In 1958 Otto Preminger and United Artists studio purchased the film rights to Leon Uris’s forthcoming novel, “Exodus”. Preminger, who would both produce and direct the film, felt that this was a story that needed to be told, and for him it became a passion project. He hired Dalton Trumbo who had been blacklisted as a communist by the infamous McCarthy Committee to write the screenplay. From day one he had Paul Newman in mind to play the lead role of Ari Ben Canaan. The stellar cast rounded off with Eva Marie Saint as Kitty Fremont, Ralph Richardson as General Sutherland, Peter Lawford as Major Caldwell, Lee Cobb as Barak Ben Canaan, Sal Mineo as Dov Landau, and John Derek as Taha. Read more…

THE MAGNIFICENT SEVEN – Elmer Bernstein

August 21, 2017 Leave a comment

100 GREATEST SCORES OF ALL TIME

Original Review by Craig Lysy

Yul Brynner had long explored the idea of an American retelling of Akira Kurosawa’s epic 1954 Japanese film The Seven Samurai. Brynner related; “I felt it was one of the great westerns of all time, only it was made by the Japanese, in the Japanese idiom. But the form, the whole design of it was the ideal western.” He worked with fellow actor Anthony Quinn to develop the concept, but when they had a falling out, he took over the reigns alone and presented his pitch to producer Walter Mirisch. Mirisch believed an Americana retelling of this epic story would resonate with the public, and so purchased film rights from Toho Studios and a distribution contract with United Artists. This was a passion project for Brynner, and he brought in friend John Sturges who acquainted himself well with Gunfight at the OK Corral in 1957, to both produce and direct the film. Read more…

THE ALAMO – Dimitri Tiomkin

August 14, 2017 1 comment

100 GREATEST SCORES OF ALL TIME

Original Review by Craig Lysy

This historical epic directed by and starring John Wayne focuses on the famous battle at the Alamo. In 1836, Generalisimo Santa Anna and his grand Mexican Army marched into Texas, then a province of Mexico, to break a rebellion by the locals. The Texans are not fully prepared to engage Santa Anna in battle, so in order to buy time for General Sam Houston and his troops, his subordinate, Colonel William Travis, devises a bold plan. He will fortify and garrison a small mission fort called the Alamo to forestall Santa Ana’s advance northward. The odds are near impossible as they are greatly outnumbered in men, cavalry and artillery. Yet Travis is resolute in his determination to stop Santa Anna at all costs. Heroes of American folklore, the legendary Jim Bowie as well as Davy Crockett and his Tennessee Volunteers support him. And so this small band of 187 men stand their ground in the face of Santa Ana’s army of 5,000 only to find that relief is not coming. Resigned to their fate these American heroes fight an unwinnable battle, one where they will be slaughtered to the man, but a battle that will serve as a rallying cry that will inspire their fellow Texans to fight for and win independence. The movie has a stellar cast that included John Wayne (Davey Crockett), Richard Widmark (Jim Bowie) and Laurence Harvey as Colonel William Travis. The film was a critical success earning six Oscar nominations, but a commercial failure as ticket sales failed to recoup the production costs. Read more…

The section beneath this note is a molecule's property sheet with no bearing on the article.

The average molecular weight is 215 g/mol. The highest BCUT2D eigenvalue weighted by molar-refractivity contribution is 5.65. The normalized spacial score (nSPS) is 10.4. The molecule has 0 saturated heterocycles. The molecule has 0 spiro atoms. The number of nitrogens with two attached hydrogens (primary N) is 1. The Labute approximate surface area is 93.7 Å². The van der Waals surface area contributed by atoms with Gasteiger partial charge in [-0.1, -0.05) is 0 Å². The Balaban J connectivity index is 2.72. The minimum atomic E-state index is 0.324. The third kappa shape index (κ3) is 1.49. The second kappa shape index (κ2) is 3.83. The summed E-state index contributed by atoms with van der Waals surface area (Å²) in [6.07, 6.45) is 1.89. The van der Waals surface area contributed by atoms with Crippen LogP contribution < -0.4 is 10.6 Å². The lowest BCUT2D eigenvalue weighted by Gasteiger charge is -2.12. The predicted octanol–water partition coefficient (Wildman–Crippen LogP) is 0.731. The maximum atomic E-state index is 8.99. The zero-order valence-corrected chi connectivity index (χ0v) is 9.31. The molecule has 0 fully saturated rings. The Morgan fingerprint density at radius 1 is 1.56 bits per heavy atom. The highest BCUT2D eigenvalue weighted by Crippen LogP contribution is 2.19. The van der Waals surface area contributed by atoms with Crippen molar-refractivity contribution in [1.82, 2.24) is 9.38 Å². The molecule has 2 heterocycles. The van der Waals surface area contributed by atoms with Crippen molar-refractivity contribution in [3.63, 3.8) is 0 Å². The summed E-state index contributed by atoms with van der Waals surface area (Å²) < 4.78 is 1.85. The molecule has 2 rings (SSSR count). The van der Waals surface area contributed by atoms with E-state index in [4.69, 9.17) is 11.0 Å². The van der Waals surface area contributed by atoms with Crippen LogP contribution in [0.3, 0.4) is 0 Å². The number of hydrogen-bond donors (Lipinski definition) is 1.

PSYCHO – Bernard Herrmann

August 7, 2017 1 comment

100 GREATEST SCORES OF ALL TIME

Original Review by Craig Lysy

After the much-heralded success of North by Northwest in 1959, Alfred Hitchcock chose to change career paths and direct his first Horror genre film. His secretary found an obscure novel, Psycho by novelist Robert Bloch, and it was exactly for what Hitchcock was seeking. He purchased the film rights for a mere $9,500, and then bought as many copies of the book as possible as he was determined to keep it’s ending a secret. He however ran into headwinds immediately when Paramount studio executives were taken aback by the sordid nature of the story. Yet Hitchcock was determined and negotiated a small budget, agreed to shoot in black and white on the Universal lots, agreed to employ his television series crews, and asked that Paramount only manage the film’s distribution. In addition he offered to take 60% of the film profits in lieu of his customary salary of $250,000. Paramount agreed as they expected the film to lose money. Remarkably, and to Paramount’s chagrin, the film was enormously profitable. In the end, Hitchcock had the final laugh, earning an astounding $15 million! Read more…